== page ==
Abby – played by someone you’ve never heard of. And there’s a reason for this. Abby is supposed to be the main character. Maybe. Anyway, the escaped killer was after her. So I guess in the “keyhole essay’ format of horror films, this makes her the main character.
Token Underwear Screamer, aka “Renee” – You get the idea. She’s Abby’s roommate. She is in a bra and panties for the majority of her on-screen time. And she screams a lot.
Lynne Petersen – Abby’s other roommate. I still don’t really understand why this character even existed. I guess she played an important role in that she answered the phone once or twice and made some tea.
Detective Pars – played by Kadeem Hardison – You remember him, right? He played Dwayne Wayne on A Different World in the late 80’s and early 90’s. He doesn’t look like he did before. He’s now a rather plump, middle aged man with graying hair. That didn’t stop the casting director from choosing him to play Detective Pars, who is supposed to be a flirtatious womanizer. This is so subtly alluded to throughout the film it makes you think that the director or the actors themselves realized what a stretch this was, and so they weren’t trying to make you drink the kool-aid. They forgot to tell Kadeem, however, and he continued to wink and nod as though we all knew what the hell he was talking about.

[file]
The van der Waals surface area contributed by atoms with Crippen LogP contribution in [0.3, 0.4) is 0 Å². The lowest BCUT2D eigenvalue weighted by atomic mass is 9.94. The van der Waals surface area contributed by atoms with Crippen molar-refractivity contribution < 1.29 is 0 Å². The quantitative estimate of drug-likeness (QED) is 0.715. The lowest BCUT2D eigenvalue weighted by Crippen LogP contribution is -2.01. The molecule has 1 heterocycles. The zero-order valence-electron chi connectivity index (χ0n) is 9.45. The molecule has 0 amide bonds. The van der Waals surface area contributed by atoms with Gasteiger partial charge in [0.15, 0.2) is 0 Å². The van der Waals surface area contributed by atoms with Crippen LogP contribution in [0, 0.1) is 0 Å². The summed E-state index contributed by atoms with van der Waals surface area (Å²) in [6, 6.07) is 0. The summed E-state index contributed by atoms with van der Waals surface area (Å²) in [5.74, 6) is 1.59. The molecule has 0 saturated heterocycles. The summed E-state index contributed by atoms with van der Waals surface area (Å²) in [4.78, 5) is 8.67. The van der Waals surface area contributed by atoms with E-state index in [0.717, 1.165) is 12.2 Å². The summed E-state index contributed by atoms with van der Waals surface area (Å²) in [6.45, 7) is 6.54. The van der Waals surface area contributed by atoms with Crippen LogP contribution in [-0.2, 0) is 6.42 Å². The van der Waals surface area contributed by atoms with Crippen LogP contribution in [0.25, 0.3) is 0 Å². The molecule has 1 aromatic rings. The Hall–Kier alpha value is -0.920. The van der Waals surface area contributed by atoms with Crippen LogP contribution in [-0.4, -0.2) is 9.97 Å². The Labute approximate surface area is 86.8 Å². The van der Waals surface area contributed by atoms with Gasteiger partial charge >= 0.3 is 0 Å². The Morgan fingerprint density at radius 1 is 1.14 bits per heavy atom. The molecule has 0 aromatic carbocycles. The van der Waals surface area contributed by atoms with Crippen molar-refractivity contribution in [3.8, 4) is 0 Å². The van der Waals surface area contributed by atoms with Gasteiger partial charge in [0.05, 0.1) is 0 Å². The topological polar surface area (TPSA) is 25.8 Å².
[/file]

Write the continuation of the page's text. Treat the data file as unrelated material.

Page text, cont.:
Officer Carter Thomas – played by, oh who cares. It’s not important. He is supposed to play some sort of important role in the plot, but for the life of me I can’t figure out what that important role is. In the end, he is arrested for being related to the escaped killer. What? Oh, yeah, that’s right.
I mentioned a key-hole essay formula for horror movies. Here it is:
Opening scene: Killer committing original crime. It’s creepy, I’ll give you that. But they don’t show his face the entire scene, and the next scene, they catch him, and they show his face. I didn’t get the point of not showing his face during the opening if you’re just gonna give it up like that in the very next scene. Whatever.
Fast forward 5 years, and Killer is in a mental hospital. A group of college students taking a Psych class is touring the hospital, when suddenly they have to face the wall and allow a “high risk patient” to pass. Abby, who has some seemingly important (though never mentioned again) history of having a mentally ill father who committed suicide at age 9, looks up at Killer and he jumps on her, knocking her to the ground and whispers in her ear ‘You’re mine.” The guards take waaaaay to long to get him off of her. And then the main guard throws his arm across the front of his body as if to say, “Man! We suck!” Yes, yes you do.